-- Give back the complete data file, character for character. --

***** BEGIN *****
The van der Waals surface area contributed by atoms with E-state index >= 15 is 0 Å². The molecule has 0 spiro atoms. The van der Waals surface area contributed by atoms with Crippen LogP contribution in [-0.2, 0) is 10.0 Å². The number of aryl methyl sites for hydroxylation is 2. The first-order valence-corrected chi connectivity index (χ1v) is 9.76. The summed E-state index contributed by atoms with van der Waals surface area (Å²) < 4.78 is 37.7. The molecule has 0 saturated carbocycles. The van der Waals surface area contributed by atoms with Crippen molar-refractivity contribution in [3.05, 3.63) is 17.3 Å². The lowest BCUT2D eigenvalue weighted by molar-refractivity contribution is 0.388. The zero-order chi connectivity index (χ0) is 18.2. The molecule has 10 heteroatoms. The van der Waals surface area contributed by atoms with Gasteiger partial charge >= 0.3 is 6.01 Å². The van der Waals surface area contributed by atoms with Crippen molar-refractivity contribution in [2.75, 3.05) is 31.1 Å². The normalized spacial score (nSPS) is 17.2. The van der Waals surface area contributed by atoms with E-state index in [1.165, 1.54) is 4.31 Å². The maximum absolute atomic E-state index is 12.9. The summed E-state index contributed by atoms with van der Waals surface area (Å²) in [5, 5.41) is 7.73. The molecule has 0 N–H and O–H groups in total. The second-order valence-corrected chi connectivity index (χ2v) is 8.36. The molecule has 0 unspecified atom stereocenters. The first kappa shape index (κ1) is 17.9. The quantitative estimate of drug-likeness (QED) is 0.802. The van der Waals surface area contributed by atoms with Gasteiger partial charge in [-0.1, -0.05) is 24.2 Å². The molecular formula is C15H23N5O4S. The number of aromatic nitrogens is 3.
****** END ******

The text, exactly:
The van der Waals surface area contributed by atoms with E-state index >= 15 is 0 Å². The molecule has 0 spiro atoms. The van der Waals surface area contributed by atoms with Crippen LogP contribution in [-0.2, 0) is 10.0 Å². The number of aryl methyl sites for hydroxylation is 2. The first-order valence-corrected chi connectivity index (χ1v) is 9.76. The summed E-state index contributed by atoms with van der Waals surface area (Å²) < 4.78 is 37.7. The molecule has 0 saturated carbocycles. The van der Waals surface area contributed by atoms with Crippen molar-refractivity contribution in [3.05, 3.63) is 17.3 Å². The lowest BCUT2D eigenvalue weighted by molar-refractivity contribution is 0.388. The zero-order chi connectivity index (χ0) is 18.2. The molecule has 10 heteroatoms. The van der Waals surface area contributed by atoms with Gasteiger partial charge >= 0.3 is 6.01 Å². The van der Waals surface area contributed by atoms with Crippen molar-refractivity contribution in [2.75, 3.05) is 31.1 Å². The normalized spacial score (nSPS) is 17.2. The van der Waals surface area contributed by atoms with E-state index in [1.165, 1.54) is 4.31 Å². The maximum absolute atomic E-state index is 12.9. The summed E-state index contributed by atoms with van der Waals surface area (Å²) in [5, 5.41) is 7.73. The molecule has 0 N–H and O–H groups in total. The second-order valence-corrected chi connectivity index (χ2v) is 8.36. The molecule has 0 unspecified atom stereocenters. The first kappa shape index (κ1) is 17.9. The quantitative estimate of drug-likeness (QED) is 0.802. The van der Waals surface area contributed by atoms with Gasteiger partial charge in [-0.1, -0.05) is 24.2 Å². The molecular formula is C15H23N5O4S. The number of aromatic nitrogens is 3.